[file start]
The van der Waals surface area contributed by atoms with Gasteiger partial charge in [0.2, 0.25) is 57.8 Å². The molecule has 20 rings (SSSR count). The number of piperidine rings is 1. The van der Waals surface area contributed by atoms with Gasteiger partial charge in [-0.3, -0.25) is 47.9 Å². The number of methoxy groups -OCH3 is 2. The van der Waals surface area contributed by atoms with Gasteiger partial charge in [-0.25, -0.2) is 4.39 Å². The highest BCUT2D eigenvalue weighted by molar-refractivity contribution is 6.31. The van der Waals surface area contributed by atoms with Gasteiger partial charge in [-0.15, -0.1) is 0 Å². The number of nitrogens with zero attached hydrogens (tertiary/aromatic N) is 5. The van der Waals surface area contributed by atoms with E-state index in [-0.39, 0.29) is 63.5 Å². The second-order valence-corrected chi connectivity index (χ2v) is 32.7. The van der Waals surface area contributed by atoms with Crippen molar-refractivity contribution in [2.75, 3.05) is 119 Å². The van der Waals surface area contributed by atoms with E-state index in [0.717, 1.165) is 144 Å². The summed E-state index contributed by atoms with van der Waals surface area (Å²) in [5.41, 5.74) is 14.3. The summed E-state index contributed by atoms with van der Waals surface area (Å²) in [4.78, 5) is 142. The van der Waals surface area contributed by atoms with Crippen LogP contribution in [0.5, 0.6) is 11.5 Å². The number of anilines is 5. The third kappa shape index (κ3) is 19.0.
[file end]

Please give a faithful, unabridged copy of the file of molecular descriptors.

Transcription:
The van der Waals surface area contributed by atoms with Gasteiger partial charge in [0.2, 0.25) is 57.8 Å². The molecule has 20 rings (SSSR count). The number of piperidine rings is 1. The van der Waals surface area contributed by atoms with Gasteiger partial charge in [-0.3, -0.25) is 47.9 Å². The number of methoxy groups -OCH3 is 2. The van der Waals surface area contributed by atoms with Gasteiger partial charge in [-0.25, -0.2) is 4.39 Å². The highest BCUT2D eigenvalue weighted by molar-refractivity contribution is 6.31. The van der Waals surface area contributed by atoms with Gasteiger partial charge in [-0.15, -0.1) is 0 Å². The number of nitrogens with zero attached hydrogens (tertiary/aromatic N) is 5. The van der Waals surface area contributed by atoms with E-state index in [-0.39, 0.29) is 63.5 Å². The second-order valence-corrected chi connectivity index (χ2v) is 32.7. The van der Waals surface area contributed by atoms with Crippen molar-refractivity contribution in [2.75, 3.05) is 119 Å². The van der Waals surface area contributed by atoms with E-state index in [0.717, 1.165) is 144 Å². The summed E-state index contributed by atoms with van der Waals surface area (Å²) in [5.41, 5.74) is 14.3. The summed E-state index contributed by atoms with van der Waals surface area (Å²) in [4.78, 5) is 142. The van der Waals surface area contributed by atoms with Crippen LogP contribution in [0.5, 0.6) is 11.5 Å². The number of anilines is 5. The third kappa shape index (κ3) is 19.0.